The U.S. Navy on Saturday officially commissioned its newest fast-attack submarine, the USS Hyman G. Rickover (SSN-795).
It is the fourth Block IV Virginia-class submarine to enter service.
The boat was designed with enhanced stealth, sophisticated surveillance capabilities, and special warfare enhancements to meet the Navy’s multi-mission requirements. The USS Hyman G. Rickover will provide the capabilities required to maintain the nation’s undersea supremacy well into the 21st century, the Navy stated.
Secretary of the Navy Carlos Del Toro delivered the principal address at Naval Submarine Base New London in Groton, Connecticut. He commended the shipbuilders and crew, while he described the commissioning as a “true milestone for the fleet.”
“It is great to be here in Groton, known to many as the submarine capital of the world, as we celebrate the return of Rickover into service,” Del Toro said. “The crew of Hyman G. Rickover and our industry partners have worked tirelessly over the past several years to bring our nation’s newest submarine to life and we wouldn’t be here today without them.”
The Block IV Boats
Since entering service in 2004, Virginia-class subs have supported five of the Navy’s six maritime strategy core capabilities, including sea control, power projection, forward presence, maritime security, and deterrence. They do this by providing a combination of stealth, endurance, mobility, and firepower.
At present, Block IV could easily be considered the Navy’s best submarine, with a new Block V coming soon.
The SSNs have a fly-by-wire ship control system that also provides improved shallow-water ship handling. The subs were also designed to deploy special operator forces including Navy SEALs. A reconfigurable torpedo room can accommodate a large number of special operators and all their equipment for prolonged deployments and future off-board payloads.
The submarines displace 7,835 tons, with a hull length of 377 feet and a diameter of 34 feet, and they can attain speeds of 25 knots with the power from their nuclear reactors. Each of the Block IV boats can dive to more than 800 feet.
The Virginia-class Block IVs are replacing many of the older Los Angeles-class attack submarines.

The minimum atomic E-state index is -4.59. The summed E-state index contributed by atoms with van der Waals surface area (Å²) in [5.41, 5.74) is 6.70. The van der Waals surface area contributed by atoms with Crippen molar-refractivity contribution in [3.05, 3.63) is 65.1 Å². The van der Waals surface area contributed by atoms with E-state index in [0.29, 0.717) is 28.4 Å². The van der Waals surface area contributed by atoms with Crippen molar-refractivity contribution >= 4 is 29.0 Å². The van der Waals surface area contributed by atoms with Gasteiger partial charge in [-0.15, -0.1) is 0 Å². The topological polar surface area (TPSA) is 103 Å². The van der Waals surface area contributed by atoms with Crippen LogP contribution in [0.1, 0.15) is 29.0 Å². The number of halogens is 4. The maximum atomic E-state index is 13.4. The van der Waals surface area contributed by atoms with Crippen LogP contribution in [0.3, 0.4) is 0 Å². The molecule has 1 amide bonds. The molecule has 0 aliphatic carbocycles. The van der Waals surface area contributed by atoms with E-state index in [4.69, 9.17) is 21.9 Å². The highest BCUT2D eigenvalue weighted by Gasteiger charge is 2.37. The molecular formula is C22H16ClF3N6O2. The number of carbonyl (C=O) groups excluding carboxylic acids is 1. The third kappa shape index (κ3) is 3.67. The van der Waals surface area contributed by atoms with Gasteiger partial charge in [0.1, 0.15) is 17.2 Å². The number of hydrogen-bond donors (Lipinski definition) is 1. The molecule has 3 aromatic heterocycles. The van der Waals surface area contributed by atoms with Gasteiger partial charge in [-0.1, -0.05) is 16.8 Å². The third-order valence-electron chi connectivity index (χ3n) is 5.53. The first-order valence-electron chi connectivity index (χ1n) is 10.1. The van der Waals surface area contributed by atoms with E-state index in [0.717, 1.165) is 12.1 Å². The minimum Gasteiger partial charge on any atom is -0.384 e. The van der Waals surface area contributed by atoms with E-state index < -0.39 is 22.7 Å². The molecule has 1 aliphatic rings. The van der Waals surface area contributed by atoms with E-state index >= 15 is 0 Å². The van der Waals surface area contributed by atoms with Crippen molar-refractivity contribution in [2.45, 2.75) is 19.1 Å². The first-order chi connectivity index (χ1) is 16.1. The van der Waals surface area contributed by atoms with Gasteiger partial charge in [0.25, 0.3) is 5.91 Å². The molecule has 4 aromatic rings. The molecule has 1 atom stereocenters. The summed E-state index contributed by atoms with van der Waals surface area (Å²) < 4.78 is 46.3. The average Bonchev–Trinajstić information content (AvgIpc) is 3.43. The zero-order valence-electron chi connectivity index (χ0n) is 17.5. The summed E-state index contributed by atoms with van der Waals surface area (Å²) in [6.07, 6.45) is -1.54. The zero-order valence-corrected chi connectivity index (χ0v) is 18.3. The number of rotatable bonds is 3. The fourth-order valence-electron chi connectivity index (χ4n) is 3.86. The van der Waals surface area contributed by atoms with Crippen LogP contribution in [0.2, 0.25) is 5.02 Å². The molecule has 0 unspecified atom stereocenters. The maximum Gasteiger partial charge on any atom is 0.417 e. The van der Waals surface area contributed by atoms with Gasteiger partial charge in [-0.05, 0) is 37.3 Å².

The submarines feature Mark 48 advanced capability torpedoes and Tomahawk cruise missiles. The boats are equipped with the Virginia Payload Module, an 84-foot-long, mid-ship section that has four large-diameter, vertical launch tubes for keeping and launching Tomahawks and other payloads.
Honoring the Father of the Nuclear Navy
SSN-795 is the second nuclear-powered fast-attack submarine named to honor Adm. Hyman G. Rickover, known as the “father of the nuclear navy.” The first Hyman G. Rickover (SSN-709) was commissioned in Groton on July 21, 1984, and was decommissioned in December 2006. It was the only Los Angeles-class submarine not named after a U.S. city or town.
Adm. Rickover served in the Navy for 63 years on active duty. He recognized the military implications of successfully harnessing atomic power for submarine propulsion and forged an agreement with the Atomic Energy Commission.
In just seven years, the forward-thinking Rickover and his team obtained congressional support to develop an industrial base for a new technology. They pioneered new materials, designed, built, and operated a prototype, established a training program, and put to sea the first nuclear-powered submarine, the USS Nautilus (SSN 571), in 1955.
Author Experience and Expertise: A Senior Editor for 19FortyFive, Peter Suciu is a Michigan-based writer. He has contributed to more than four dozen magazines, newspapers, and websites with over 3,200 published pieces over a twenty-year career in journalism. He regularly writes about military hardware, firearms history, cybersecurity, politics, and international affairs. Peter is also a Contributing Writer for Forbes and Clearance Jobs. You can follow him on Twitter: @PeterSuciu.
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